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Re: [GNUnet-developers] GNUnet SVN HEAD FTBS?

From: Christian Grothoff
Subject: Re: [GNUnet-developers] GNUnet SVN HEAD FTBS?
Date: Sun, 10 Feb 2008 21:16:32 -0700
User-agent: KMail/1.9.7

On Sunday 10 February 2008, Milan wrote:
> Nils Durner wrote:
> > Sorry we didn't announce this earlier - see
> >
> OK, no problem with that, and I'm happy nice improvements are ongoing.
> I'll wait until everything is finished - could you just post an email or
> a message on drupal?


> Talking about search results, I've been wondering for a while whether
> there wasn't a problem with the current way they are managed. After
> being connected continuously for a few hours and having (I guess) quite
> a good trust from other peers, I still get very few results for common
> queries (application/gnunet-directory, audio/mpeg, application/ogg,
> video/x-msvideo, image/jpeg and so on), even when I'm connected to about
> 8 peers. I can remember there were more results at 0.7.0 times. Now,
> apart from mine, I only see about 10 results per query.
> Could it be that the algorithm handling queries and results is too
> restrictive? I remember debates  before 0.7 about avoiding "false"
> results that did not correspond to available files anymore: is it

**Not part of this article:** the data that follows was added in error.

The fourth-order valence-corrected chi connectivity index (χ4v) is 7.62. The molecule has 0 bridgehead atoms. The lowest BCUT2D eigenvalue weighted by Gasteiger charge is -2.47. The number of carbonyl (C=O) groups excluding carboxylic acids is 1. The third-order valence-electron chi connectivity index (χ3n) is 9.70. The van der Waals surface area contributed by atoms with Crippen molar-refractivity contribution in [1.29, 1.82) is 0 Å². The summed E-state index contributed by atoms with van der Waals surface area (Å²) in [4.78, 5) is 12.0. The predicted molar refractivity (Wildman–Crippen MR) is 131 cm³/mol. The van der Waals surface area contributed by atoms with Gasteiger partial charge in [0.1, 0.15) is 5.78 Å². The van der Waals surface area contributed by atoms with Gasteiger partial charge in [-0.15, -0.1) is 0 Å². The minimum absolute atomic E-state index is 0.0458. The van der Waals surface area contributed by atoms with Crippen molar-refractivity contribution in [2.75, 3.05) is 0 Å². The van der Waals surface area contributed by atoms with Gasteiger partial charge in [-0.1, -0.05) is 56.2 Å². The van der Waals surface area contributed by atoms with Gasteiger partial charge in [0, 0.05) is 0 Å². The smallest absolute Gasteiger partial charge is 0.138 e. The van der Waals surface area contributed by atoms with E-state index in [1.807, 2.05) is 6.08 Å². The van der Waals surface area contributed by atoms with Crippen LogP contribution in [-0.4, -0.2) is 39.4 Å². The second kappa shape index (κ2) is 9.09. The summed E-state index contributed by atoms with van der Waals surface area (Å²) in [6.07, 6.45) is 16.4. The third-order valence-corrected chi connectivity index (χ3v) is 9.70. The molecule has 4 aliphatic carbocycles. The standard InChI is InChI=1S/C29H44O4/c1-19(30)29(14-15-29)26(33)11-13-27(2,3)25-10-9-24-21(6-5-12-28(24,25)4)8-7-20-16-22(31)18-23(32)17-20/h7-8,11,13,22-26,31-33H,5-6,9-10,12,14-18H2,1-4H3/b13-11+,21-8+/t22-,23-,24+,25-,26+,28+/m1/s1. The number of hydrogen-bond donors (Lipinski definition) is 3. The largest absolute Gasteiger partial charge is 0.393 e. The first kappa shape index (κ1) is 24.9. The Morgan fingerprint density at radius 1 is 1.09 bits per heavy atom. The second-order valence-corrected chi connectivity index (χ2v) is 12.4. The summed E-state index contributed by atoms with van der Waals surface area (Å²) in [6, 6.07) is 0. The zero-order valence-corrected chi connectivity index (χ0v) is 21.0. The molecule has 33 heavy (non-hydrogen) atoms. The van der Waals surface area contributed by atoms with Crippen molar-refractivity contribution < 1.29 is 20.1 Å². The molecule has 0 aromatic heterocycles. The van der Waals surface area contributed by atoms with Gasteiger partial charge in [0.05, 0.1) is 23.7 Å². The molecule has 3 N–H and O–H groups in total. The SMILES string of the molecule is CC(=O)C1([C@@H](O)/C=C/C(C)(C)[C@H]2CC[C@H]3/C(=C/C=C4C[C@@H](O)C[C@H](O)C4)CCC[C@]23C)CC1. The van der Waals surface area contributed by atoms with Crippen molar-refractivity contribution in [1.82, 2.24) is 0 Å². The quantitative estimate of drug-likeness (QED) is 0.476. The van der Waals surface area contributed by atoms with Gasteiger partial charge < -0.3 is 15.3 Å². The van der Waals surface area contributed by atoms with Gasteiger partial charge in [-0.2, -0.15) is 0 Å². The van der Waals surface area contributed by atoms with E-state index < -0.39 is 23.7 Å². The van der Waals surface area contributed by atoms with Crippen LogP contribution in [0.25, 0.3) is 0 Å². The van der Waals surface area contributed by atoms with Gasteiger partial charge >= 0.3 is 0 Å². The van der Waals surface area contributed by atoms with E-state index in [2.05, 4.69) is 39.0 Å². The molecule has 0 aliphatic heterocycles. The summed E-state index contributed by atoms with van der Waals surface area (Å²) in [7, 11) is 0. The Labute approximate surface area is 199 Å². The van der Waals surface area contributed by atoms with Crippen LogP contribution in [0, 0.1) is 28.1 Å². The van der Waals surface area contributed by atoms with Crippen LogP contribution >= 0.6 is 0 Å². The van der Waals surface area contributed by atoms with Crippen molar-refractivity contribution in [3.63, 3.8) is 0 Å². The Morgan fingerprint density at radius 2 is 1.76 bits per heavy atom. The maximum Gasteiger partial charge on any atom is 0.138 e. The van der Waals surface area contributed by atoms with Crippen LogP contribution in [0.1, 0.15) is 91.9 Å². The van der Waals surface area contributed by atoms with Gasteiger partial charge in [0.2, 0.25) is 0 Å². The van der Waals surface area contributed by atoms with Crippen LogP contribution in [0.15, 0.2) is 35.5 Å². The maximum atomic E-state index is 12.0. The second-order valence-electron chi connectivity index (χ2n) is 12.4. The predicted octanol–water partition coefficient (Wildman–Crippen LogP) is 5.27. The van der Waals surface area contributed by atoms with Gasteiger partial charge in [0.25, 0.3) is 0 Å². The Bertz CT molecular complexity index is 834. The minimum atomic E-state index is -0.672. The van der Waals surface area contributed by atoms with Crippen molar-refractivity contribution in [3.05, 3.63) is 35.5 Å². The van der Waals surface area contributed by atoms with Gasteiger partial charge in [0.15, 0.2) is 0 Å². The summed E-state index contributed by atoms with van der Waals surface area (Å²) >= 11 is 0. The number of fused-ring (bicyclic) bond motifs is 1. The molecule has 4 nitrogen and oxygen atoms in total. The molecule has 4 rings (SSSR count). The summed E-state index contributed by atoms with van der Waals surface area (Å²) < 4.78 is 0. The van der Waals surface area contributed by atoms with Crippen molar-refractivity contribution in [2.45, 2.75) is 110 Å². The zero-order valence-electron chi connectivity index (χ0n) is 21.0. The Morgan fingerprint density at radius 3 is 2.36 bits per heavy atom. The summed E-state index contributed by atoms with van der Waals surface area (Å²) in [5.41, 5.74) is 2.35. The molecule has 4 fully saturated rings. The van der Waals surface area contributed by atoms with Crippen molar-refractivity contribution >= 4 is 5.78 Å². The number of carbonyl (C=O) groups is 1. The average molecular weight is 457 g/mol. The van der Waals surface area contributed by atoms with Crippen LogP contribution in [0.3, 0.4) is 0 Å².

> possible that the fix has gone too far?

This is certainly why we got fewer results, but getting bogus results is not 
really the goal here ;-).  The current issue that I am trying to fix is more 
fundamental: previously, a peer could respond to a (repeated) query for the 
same keyword with the same response millions of times, essentially not 
contributing anything (but getting rewards in terms of trust).  Databases 
spewing out always the same first result to a query matching possibly 
thousands of entries made this kind of behavior the norm.

The code in SVN changes the query format to include a bloomfilter which 
*excludes* certain responses. In essence, the query is extended to 
specifically exclude responses that the client has already seen.  That way, 
other peers have an incentive (and are forced to) produce *diverse* result 

That's the main change describing the essence of how the new code will 
hopefully increase the number of search results.


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